The NatureBacked Podcast

By Single.Earth

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Description

At NatureBacked, we talk with investors worldwide about climate change, covering everything from CO2 emissions to floods to investors' personal choices for turning the world greener. We speak with one investor in each episode, released on Mondays. The NatureBacked podcast is supported by Single.Earth - a startup that tokenizes the world's nature, bringing financial value to ecosystem services.

Episode Date
Chasing Uncompromising Impact Unicorns with Norrsken VC
1287

Stockholm-headquartered Norrsken VC is on a mission to find not just unicorns but impact unicorns, startups valued at over $1 billion which at the same time can impact the lives of more than 1 billion people, Agate S. Freimane said on the sidelines of TechChill startup conference in Riga. 
The VC firm was born out of Norrsken Foundation – a non-profit foundation founded in 2016 by Niklas Adalberth, co-founder of Klarna -  with the belief that entrepreneurs building rapidly scalable businesses are our best bet to solving the hardest and biggest problems of our time.
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A few key takeaways from Agate S. Freimane:
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"Why we coined the term unicorn was because it was so rare. And these days, it's not that rare anymore. The bar has lowered, though, I think, impact unicorn is still pretty rare ... it's a really high bar."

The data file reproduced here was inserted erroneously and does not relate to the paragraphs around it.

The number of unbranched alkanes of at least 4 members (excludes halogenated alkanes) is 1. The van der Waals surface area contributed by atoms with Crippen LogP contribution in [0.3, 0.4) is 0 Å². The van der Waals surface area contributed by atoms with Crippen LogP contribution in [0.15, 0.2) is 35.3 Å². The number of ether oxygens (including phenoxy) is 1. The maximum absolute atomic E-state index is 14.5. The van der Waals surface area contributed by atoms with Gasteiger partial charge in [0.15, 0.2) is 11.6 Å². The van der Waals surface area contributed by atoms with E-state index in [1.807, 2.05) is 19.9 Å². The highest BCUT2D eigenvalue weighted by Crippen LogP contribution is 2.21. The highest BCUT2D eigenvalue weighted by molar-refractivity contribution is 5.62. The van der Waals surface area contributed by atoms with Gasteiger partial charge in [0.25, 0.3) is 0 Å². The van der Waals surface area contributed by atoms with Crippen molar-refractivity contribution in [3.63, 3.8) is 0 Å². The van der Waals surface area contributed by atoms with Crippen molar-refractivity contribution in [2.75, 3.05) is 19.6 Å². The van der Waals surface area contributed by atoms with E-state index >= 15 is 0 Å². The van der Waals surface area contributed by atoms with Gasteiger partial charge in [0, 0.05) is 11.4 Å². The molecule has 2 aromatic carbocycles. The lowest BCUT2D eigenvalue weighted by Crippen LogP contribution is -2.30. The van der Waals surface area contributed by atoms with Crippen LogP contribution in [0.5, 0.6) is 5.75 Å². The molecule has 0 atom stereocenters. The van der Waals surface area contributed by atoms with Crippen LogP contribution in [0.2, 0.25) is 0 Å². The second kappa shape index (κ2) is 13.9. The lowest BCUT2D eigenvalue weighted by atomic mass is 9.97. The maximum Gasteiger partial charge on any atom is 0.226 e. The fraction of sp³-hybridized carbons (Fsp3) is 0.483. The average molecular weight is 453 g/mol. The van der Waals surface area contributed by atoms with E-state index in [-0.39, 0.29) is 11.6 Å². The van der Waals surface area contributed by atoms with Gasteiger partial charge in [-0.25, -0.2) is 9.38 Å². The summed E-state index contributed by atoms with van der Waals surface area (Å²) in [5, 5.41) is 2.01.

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"Even if you have a very deep, meaningful impact, if you don't have a strong business model, you're not able to attract capital - you're not able to grow. So hence, you don't really scale your impact."
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"Maybe someone says that there are just not enough startups in this space. It's also because a lot of entrepreneurs thought that there's no point starting these businesses, that there is no capital, and it's kind of what comes first, you know, exactly the chicken or egg. Do the startups come first or capital? Maybe at the moment, there is a lot of capital, but that's just going to inspire more entrepreneurs to dare to actually start businesses in these sectors."
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"I think Europe is at the forefront of the climate tech movement globally. What I see right now is that Europe is at the forefront of the public sector and the regulatory environment for taxonomy. And so we see in Europe, more so than anywhere else in the world regulation pushing big old school businesses on the path of sustainability. But the reality is that a lot of these businesses don't have the tools to achieve this. And then, it's up to the startups to fill that gap to enable the industries to shift."
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May 23, 2022
Speedinvest Looks For Further Climate Tech Investments
1670

Speedinvest was among the first European early-stage VC firms when its founders started to take Silicon Valley's getting-hands-dirty practices from their own entrepreneurs' journey to the Old Continent, said investor Andreas Schwarzenbrunner.

Vienna-headquartered Speedinvest has invested in some 250 companies, including 20 investments in climate tech startups. The firm manages assets of about half a billion euros.

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A few key takeaways from Andreas Schwarzenbrunner:

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"I think there's a gap between the software digital-focused climate tech companies versus ones that are really into more development of new ideas, R&D, infrastructure, and hardware."